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In Flower this Week

A weekly news sheet prepared by a Gardens' volunteer.
Numbers in square brackets [] refer to garden bed Sections. Plants in flower are in bold type.

15 July 2005

Acacia podalyriifolia - click for larger image
Acacia podalyriifolia - click for larger image

Acacia podalyriifolia [Section 126] is a beautiful tree with yellow flowers. What is most interesting is its leaves. They feel like velvet to touch. Banksia spinulosa [Section 126] is a large shrub with serrated leaves, elongated in a whorl down the stem. It is a mass of yellow flower heads. Crimson rosellas can be heard in the background. Grevillea 'Poorinda Diadem' [Section 126] is a large bush with yellow spider flowers. Honeyeaters just love them.

Banksia robur - click for larger image
Banksia robur - click for larger image

Upon arriving at the T section of the road Eucalyptus mannifera [Section 10] is one of the original brittle gums of the gardens, so graceful and serene. To the left is Thryptomene 'Pink Lace ' [Section 10] a low spreading shrub with tiny pink flowers and fern-like leaves. To the left in Section 119 note all the correas in particular Correa pulchella 'Pink Mist' [Section 119]. It is a medium sized bush, heart shaped leaves, mid pink bells to complement the green of the leaves. Next door is a large shrub Westringia longifolia [Section 119] which has delicate mauve flowers with fine green leaves. Grevillea asplenifolia [Section 120] sprawls everywhere. This groundcover has pink toothbrush flowers opening, and long toothed leathery leaves.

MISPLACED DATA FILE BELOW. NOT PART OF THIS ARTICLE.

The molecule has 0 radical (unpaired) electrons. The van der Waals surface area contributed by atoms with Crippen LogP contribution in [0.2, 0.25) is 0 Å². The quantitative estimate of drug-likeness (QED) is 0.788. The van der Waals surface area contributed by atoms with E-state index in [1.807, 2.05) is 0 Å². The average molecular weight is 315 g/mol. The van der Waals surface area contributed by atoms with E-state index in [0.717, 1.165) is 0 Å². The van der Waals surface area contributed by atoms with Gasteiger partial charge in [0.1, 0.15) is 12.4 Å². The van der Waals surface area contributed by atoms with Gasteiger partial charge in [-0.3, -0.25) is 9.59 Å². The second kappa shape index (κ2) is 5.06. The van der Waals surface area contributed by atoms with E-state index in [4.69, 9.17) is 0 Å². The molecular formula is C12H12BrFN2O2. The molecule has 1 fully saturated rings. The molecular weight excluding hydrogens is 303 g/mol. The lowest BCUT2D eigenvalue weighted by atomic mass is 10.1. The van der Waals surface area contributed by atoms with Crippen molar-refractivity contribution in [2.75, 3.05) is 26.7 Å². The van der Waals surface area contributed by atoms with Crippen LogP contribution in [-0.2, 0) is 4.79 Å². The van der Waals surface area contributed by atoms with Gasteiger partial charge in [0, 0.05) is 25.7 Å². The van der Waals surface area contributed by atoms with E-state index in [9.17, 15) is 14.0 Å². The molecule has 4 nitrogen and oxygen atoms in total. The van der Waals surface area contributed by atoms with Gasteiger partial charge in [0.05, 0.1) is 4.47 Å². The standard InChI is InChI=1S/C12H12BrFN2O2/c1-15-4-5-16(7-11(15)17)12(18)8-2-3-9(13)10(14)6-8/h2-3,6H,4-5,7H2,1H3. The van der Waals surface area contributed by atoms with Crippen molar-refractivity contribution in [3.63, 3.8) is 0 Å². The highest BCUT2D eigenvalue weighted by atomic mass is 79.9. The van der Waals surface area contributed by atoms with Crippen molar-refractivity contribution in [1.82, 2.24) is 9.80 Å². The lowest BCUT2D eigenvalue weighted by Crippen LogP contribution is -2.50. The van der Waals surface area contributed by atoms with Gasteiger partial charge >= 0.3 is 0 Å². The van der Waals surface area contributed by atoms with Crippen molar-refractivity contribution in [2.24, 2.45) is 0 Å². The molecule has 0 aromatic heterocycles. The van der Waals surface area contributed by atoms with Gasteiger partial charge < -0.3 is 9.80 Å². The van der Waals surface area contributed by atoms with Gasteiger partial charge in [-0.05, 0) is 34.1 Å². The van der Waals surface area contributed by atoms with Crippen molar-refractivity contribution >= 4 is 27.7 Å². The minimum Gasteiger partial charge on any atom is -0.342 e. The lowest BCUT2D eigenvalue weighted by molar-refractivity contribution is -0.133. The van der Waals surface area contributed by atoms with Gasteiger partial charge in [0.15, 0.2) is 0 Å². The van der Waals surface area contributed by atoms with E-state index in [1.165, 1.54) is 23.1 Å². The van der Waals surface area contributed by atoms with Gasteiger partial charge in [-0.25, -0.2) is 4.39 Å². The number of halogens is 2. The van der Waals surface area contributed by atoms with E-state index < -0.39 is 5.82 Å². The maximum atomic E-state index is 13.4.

Turn right here. Just nearby is Prostanthera latifolia [Section 7], a small mint bush with purple flowers. Eucalyptus elliptica [Section 30] is an enormous, majestic brittle gum which has sensuous branches with long pendulous leaves. Banksia aemula [Section 6] flower heads are coming to an end but still beautiful. The small tree has very textural, corky bark on the stem, serrated leathery long leaves, sculptural shapes – lots of volume. Opposite is Banksia robur [Section 25]. Again the flower heads have finished but note the very large leaves with horizontal veins. The flower heads sit in the middle of the leaf arrangement upright, dominant. To the left and behind is Isopogon cuneatus [Section 25] an endangered small shrub. It has a lavender flower head like a daisy with broad thick leaves.

Cross the main path and follow the little dirt track. To the right is Banksia spinulosa var. collina [Section 27], a medium sized shrub with long narrow leaves and yellow flower heads. New holland honeyeaters and wattle birds are happily grazing. The Banksia serrata [Section 27], a small tree with very textural, corky bark, stem twisted and gnarled upright flower heads can't be passed over. Grevillea dimorpha [Section 27] is a small shrub with rusty red flowers along the stem and very long leaves. Banksia integrifolia subsp. compar [Section 27] is in flower with yellow flower heads. Leaves are arranged in a spiral around the head; a magnificent specimen. Opposite is Grevillea 'Sid Reynolds' [Section 25], a small spreading tree which has pink and yellow flowers along the stem.

Enjoy the birds… Lesley Page

Updated 14 July, 2005 , webmaster, ANBG (anbg-info@anbg.gov.au)